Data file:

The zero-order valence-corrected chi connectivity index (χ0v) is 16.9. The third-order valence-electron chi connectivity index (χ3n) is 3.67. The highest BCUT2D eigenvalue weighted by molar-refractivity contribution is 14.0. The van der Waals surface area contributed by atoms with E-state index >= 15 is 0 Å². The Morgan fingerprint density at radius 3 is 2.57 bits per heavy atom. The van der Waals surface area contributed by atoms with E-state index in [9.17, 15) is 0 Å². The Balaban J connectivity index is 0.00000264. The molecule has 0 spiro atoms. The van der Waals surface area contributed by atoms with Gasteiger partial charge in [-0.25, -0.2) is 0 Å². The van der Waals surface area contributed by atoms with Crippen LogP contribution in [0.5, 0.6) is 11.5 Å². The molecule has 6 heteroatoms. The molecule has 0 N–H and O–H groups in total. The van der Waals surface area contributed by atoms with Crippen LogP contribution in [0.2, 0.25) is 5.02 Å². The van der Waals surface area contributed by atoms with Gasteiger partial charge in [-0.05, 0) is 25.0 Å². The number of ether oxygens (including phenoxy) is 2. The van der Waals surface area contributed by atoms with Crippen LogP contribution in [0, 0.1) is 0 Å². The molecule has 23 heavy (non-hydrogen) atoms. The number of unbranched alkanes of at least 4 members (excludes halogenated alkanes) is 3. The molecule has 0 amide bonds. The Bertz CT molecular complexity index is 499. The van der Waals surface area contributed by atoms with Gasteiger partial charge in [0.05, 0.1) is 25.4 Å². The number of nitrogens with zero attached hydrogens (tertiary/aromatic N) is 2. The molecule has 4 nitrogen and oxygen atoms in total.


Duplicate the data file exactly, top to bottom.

The zero-order valence-corrected chi connectivity index (χ0v) is 16.9. The third-order valence-electron chi connectivity index (χ3n) is 3.67. The highest BCUT2D eigenvalue weighted by molar-refractivity contribution is 14.0. The van der Waals surface area contributed by atoms with E-state index >= 15 is 0 Å². The Morgan fingerprint density at radius 3 is 2.57 bits per heavy atom. The van der Waals surface area contributed by atoms with E-state index in [9.17, 15) is 0 Å². The Balaban J connectivity index is 0.00000264. The molecule has 0 spiro atoms. The van der Waals surface area contributed by atoms with Gasteiger partial charge in [-0.25, -0.2) is 0 Å². The van der Waals surface area contributed by atoms with Crippen LogP contribution in [0.5, 0.6) is 11.5 Å². The molecule has 6 heteroatoms. The molecule has 0 N–H and O–H groups in total. The van der Waals surface area contributed by atoms with Crippen LogP contribution in [0.2, 0.25) is 5.02 Å². The van der Waals surface area contributed by atoms with Gasteiger partial charge in [-0.05, 0) is 25.0 Å². The number of ether oxygens (including phenoxy) is 2. The van der Waals surface area contributed by atoms with Crippen LogP contribution in [0, 0.1) is 0 Å². The molecule has 23 heavy (non-hydrogen) atoms. The number of unbranched alkanes of at least 4 members (excludes halogenated alkanes) is 3. The molecule has 0 amide bonds. The Bertz CT molecular complexity index is 499. The van der Waals surface area contributed by atoms with Gasteiger partial charge in [0.05, 0.1) is 25.4 Å². The number of nitrogens with zero attached hydrogens (tertiary/aromatic N) is 2. The molecule has 4 nitrogen and oxygen atoms in total.